Monday, June 08, 2009

Trippin' on Back to Russia

Last Thursday I caught the 10:40 a.m. flight out of Dallas-Fort Worth International Airport through Atlanta and then on to Moscow. Care to have a look behind the scenes?

(Click photos to enlarge.) Dear Gail, left, and her husband Robert (behind camera) dropped me off around 8:45. What a blessing to overnight at their place which is between my hosts' home in Garland on the east and DFW on the west of Dallas. Makes lots of sense to anybody familiar with early morning traffic on LBJ.

Got to admit that I missed lots of interesting shots on The Big Trip. The thing is, photography falls into 2nd place priority sometimes. Priority one was ~ just trying to keep it all together!

Here's my second-favorite scene at Atlanta's Hartsfield-Jackson Airport. The most touching scene is the dozens of military folks being deployed out of Atlanta. That tugs at my heartstrings in a personal sort of way ~ so much so that I haven't found it in me to ask for a photograph. But above is my second-favorite. Got a whole slew of photos of these Buyer Beware displays, complete with athletic shoes made from sting-ray skin, for instance. But that's a whole 'nother blog topic complete with lots of photos.

The Delta flight Atlanta to Moscow departs is scheduled to depart at 4:15 p.m. Sunset happens soon because we're flying into the night. Thanks to the child prodigy sitting next to me, we have this photo. Elijah was his name. And he noticed earlier when we left the east coast of the US. Above we're probably over Newfoundland. Atlanta to Moscow is 10 hours. On these long flights, I like to wear a 2nd watch, a runner's watch with chronograph to show how far we are into the flight. Somebody's gotta keep track of the time, right? ;)

Prior to landing in Moscow, we were advised about swine flu precautions. Before deplaning, each traveller would need to complete a document about our health and such - including how many piglets we had kissed recently (wink, wink) - and get our temperatures taken. I was dreading the idea of all of us sitting there with thermometers poking out of our mouths.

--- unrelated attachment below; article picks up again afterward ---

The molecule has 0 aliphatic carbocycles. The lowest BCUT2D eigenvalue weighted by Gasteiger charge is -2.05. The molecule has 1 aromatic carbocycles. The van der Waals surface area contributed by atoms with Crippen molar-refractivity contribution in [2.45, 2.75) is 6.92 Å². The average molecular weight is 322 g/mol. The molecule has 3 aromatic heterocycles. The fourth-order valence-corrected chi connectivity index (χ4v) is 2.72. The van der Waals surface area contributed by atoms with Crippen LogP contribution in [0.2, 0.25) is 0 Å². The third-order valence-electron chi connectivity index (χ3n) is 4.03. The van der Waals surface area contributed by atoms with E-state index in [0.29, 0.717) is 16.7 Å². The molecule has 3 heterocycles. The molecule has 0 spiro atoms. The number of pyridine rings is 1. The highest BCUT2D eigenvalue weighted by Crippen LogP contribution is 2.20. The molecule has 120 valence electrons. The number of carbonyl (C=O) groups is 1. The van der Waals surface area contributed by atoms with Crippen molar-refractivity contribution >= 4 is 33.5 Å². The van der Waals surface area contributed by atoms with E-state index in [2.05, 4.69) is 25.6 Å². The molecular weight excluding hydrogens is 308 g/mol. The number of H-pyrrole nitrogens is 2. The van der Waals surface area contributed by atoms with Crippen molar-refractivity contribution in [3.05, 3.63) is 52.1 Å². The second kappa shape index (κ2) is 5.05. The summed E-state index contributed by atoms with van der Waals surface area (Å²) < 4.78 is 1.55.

Not to worry though, airport officials made it oh-so-simple. The gentleman heading this way down the aisle is bearing a special temperature-sensing devise. He just pointed it at each person's face and instantly pronounced approved or nyet. Seemed as though we all passed.

Here he is in action, the thermometer fellow. He was actually quite pleasant and professional. Which helped since after 10 hours of being cooped up together, deplaning was sounding so good.

Then later after clearing passport control, getting through customs, changing some $ to rubles, going to the internet cafe and the Aeroflot office to make a decision about my connecting flight to Rostov, I happened upon the best scene: This is so very Russian.

Here's the baggage-wrapping station at Sheremetevo airport, Moscow's premier international airport. This wrap is thought to discourage people from tampering with baggage. It slows them down anyway.

Cutting a slit in for the handle. This guy knows what he's doing.

Out of the airport. En route to Vnykova airport, southeast part of town. Past the Ashan and IKEA complex.

Barricades on the outskirts of Moscow in the spot where Nazi forces were stopped in their tracks.

Traffic was slow. Fortunately my taxi driver know some alternate routes from Sheremetevo airport in northwest Moscow to Vnykova in the southeast. I left the driving to him. All for like $125. There has to be a better way. . .

Eventually on Aeroflot-Don headed south to Rostov-on-Don. Here's the view out the west window, courtesy of the folks sitting over across the aisle.

Oh, and here is a prize. I wasn't prepared for this view. Dug around fast and furious for the camera and handed it to young lady seated near the window. Next time I'll want to ask for that seat, myself. Beyond the river, the Russian Orthodox church with gold cupolas is visible toward the right.

Sailing right along we have Rostov's Theatre Square. Gorky Theatre is the large white building just left of center. This side of the theatre is Stella, the obelisk taller than Lady Liberty. Oh this sight does my heart good. How I love Rostov-on-Don and the opportunity to return here and serve.

1 comment:

Tammy said...

Eileen, Glad you made it back & didn't get stopped for swine flu impersonation! I'm off to Hungary this weekend & then the US on Tues for a couple of weeks. Promises to be fun! Catch up with you soon. Tammy